This workshop is designed for writers of any genre who’ve either toyed with the idea
of writing a play, started a play and got stuck, or are just interested in exploring
the possibilities, as well as playwrights who want to shake up their relationship
with dramatic form and structure.
What makes us want to put a story on stage? How do we take advantage of the open space
that is theater? Why do audiences need to invest in a character’s dramatic journey?
What’s tricky about adaptation? How can writers clarify their voice to communicate
their vision? And while there’s certainly a place for “well made plays” and traditional,
Aristotelian structural demands (conflict, climax, resolution), let’s talk about the
unique, collaborative nature of live theatre. And the fact that it sometimes cries
out for breaking the rules and, perhaps, even investigating the potential of… multiple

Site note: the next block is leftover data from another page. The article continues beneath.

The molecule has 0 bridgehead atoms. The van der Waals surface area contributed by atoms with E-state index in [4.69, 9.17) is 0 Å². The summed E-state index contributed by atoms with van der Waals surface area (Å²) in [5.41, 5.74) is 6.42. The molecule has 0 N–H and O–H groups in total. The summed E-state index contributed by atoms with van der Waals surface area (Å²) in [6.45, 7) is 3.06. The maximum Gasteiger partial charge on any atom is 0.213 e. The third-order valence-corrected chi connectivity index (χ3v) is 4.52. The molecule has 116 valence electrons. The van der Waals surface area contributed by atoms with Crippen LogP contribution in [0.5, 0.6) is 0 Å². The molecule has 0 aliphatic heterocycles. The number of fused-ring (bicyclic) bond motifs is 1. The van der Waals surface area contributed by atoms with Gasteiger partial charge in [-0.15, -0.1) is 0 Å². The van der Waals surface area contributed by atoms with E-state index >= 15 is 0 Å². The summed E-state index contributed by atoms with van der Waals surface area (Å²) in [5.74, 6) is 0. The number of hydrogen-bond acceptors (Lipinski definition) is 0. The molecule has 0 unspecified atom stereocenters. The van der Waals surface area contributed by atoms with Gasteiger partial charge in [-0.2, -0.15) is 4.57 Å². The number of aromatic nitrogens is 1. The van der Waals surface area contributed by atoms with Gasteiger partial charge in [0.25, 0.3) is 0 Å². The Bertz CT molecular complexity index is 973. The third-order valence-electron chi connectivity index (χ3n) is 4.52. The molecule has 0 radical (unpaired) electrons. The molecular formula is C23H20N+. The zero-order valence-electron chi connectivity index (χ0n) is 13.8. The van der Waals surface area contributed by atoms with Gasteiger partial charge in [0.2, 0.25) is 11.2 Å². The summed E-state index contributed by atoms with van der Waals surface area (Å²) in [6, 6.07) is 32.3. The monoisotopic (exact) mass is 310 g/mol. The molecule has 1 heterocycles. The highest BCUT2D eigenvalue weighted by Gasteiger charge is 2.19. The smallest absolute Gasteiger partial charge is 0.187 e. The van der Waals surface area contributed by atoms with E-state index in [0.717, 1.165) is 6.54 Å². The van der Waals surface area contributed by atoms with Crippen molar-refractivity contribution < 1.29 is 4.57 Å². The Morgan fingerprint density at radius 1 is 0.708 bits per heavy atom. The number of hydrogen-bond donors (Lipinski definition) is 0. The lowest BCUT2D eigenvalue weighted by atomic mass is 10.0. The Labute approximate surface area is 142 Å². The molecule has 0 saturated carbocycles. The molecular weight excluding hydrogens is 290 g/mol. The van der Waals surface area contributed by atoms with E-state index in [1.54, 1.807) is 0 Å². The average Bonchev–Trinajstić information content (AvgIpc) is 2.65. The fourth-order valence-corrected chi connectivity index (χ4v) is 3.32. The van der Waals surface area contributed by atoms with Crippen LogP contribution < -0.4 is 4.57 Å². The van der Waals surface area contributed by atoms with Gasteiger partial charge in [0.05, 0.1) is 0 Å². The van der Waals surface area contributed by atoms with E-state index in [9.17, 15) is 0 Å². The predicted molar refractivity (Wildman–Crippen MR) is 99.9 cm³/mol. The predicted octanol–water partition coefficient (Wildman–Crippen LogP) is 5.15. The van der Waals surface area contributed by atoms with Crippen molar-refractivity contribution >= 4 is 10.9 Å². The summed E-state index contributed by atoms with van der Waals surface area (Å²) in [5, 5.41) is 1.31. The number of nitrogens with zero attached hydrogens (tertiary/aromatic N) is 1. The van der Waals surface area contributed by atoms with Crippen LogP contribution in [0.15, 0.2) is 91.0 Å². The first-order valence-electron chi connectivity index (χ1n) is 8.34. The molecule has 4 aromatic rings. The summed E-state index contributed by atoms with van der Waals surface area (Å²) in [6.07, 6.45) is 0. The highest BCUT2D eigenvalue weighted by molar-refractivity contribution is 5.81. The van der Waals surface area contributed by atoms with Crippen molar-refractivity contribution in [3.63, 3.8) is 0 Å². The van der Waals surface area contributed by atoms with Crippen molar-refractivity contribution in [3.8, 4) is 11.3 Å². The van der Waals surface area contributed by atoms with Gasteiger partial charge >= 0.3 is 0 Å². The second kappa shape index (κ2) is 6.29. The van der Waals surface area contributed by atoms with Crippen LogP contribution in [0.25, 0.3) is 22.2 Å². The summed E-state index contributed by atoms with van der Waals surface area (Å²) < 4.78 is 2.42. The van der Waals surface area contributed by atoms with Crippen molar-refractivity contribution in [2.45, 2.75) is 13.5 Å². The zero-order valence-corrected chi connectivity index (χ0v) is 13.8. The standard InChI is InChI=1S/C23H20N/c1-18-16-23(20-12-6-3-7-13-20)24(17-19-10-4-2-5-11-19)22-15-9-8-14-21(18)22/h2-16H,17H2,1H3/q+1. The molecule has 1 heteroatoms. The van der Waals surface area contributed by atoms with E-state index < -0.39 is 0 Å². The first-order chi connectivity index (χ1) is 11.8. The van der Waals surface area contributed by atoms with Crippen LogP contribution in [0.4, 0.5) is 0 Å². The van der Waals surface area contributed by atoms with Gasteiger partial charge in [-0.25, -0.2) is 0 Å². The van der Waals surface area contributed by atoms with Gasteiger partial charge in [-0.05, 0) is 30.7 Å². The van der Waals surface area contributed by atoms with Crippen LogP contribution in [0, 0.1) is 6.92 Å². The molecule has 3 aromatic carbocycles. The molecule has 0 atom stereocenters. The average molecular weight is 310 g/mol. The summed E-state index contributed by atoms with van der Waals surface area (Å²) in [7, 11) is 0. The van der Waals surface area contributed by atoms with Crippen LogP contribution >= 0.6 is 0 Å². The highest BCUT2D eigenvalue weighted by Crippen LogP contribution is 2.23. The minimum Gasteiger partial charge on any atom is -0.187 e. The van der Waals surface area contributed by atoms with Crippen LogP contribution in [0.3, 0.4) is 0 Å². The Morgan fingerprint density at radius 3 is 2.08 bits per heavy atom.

climaxes? (Yes, Aristotle was a man.)
Jennie Webb is an independent Los Angeles playwright, currently in residence at Rogue Machine
(where her dark retail comedy "Yard Sale Signs" premiered) and Theatricum Botanicum (where she runs workshops and "Botanicum Seedlings:
A Development Series for Playwrights"). Her plays, including "Remodeling Plans," "Unclaimed Assets," "GreenHouse," "On Tuesday," "It's Not About
Race," "Buying a House" and “Currency” have been produced in LA (most recently at Inkwell Theater, Santa Monica Rep. and
GreenLight Productions), on stages across the country and at the Edinburgh Fringe
Festival. She has been a part of The Playwright Center's PlayLabs, Great Plains Theatre
Conference, Little Black Dress INK Female Playwrights ONSTAGE Festivals, the Virginia
Avenue Project, The Blank Theatre’s Living Room Series, EST/LA Winterfest & Launchpad,
The Road Theatre's Summer Playwrights Festival and Moving Arts MADlabs with plays
including "The Complete Story of the War," “Men & Boxes," ”Blood Replacement,” “Color Separation,"
“Rebecca on the Bus,” “Chicken Shoot,” "Crazy Bitch," “Jilt” and “Footprint”; her work is published by Heinemann Press and ICWP. She is currently a member of
the Playwrights Union, EST/LA's Playwrights Unit and PlayGround-LA writer’s pool,
and the Dramatists Guild. She is the recipient of a Women in Theatre Red Carpet Award,
a Max K. Lerner Playwriting Fellowship, and co-founded and acts as editor-at-large